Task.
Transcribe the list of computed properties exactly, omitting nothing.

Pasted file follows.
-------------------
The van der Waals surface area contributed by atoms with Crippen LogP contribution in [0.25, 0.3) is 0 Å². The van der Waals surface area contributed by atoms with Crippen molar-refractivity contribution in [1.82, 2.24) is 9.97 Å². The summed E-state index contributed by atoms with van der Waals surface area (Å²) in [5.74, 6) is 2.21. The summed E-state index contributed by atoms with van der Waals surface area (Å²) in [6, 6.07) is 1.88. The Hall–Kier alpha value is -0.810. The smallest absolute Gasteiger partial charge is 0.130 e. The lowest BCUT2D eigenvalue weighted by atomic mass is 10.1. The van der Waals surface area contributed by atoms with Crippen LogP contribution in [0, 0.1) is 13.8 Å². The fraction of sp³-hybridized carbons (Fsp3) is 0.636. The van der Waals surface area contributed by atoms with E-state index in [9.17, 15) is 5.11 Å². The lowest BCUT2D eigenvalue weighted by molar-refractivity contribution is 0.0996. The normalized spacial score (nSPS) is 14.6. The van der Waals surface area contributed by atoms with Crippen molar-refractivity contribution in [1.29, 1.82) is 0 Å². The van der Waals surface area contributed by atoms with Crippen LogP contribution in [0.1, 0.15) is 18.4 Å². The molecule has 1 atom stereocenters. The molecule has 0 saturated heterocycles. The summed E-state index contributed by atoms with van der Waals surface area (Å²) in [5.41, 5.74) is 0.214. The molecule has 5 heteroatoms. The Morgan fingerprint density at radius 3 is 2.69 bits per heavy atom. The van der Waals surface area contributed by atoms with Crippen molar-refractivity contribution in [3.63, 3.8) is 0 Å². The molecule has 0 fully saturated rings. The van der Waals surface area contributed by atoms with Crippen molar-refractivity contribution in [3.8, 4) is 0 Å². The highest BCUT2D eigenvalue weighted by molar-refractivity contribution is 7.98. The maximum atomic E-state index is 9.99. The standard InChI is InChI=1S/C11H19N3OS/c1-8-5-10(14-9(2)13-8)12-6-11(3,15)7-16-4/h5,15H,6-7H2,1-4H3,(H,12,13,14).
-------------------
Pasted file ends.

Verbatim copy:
The van der Waals surface area contributed by atoms with Crippen LogP contribution in [0.25, 0.3) is 0 Å². The van der Waals surface area contributed by atoms with Crippen molar-refractivity contribution in [1.82, 2.24) is 9.97 Å². The summed E-state index contributed by atoms with van der Waals surface area (Å²) in [5.74, 6) is 2.21. The summed E-state index contributed by atoms with van der Waals surface area (Å²) in [6, 6.07) is 1.88. The Hall–Kier alpha value is -0.810. The smallest absolute Gasteiger partial charge is 0.130 e. The lowest BCUT2D eigenvalue weighted by atomic mass is 10.1. The van der Waals surface area contributed by atoms with Crippen LogP contribution in [0, 0.1) is 13.8 Å². The fraction of sp³-hybridized carbons (Fsp3) is 0.636. The van der Waals surface area contributed by atoms with E-state index in [9.17, 15) is 5.11 Å². The lowest BCUT2D eigenvalue weighted by molar-refractivity contribution is 0.0996. The normalized spacial score (nSPS) is 14.6. The van der Waals surface area contributed by atoms with Crippen molar-refractivity contribution in [1.29, 1.82) is 0 Å². The van der Waals surface area contributed by atoms with Crippen LogP contribution in [0.1, 0.15) is 18.4 Å². The molecule has 1 atom stereocenters. The molecule has 0 saturated heterocycles. The summed E-state index contributed by atoms with van der Waals surface area (Å²) in [5.41, 5.74) is 0.214. The molecule has 5 heteroatoms. The Morgan fingerprint density at radius 3 is 2.69 bits per heavy atom. The van der Waals surface area contributed by atoms with Crippen molar-refractivity contribution in [3.63, 3.8) is 0 Å². The molecule has 0 fully saturated rings. The van der Waals surface area contributed by atoms with Crippen molar-refractivity contribution in [3.8, 4) is 0 Å². The highest BCUT2D eigenvalue weighted by molar-refractivity contribution is 7.98. The maximum atomic E-state index is 9.99. The standard InChI is InChI=1S/C11H19N3OS/c1-8-5-10(14-9(2)13-8)12-6-11(3,15)7-16-4/h5,15H,6-7H2,1-4H3,(H,12,13,14).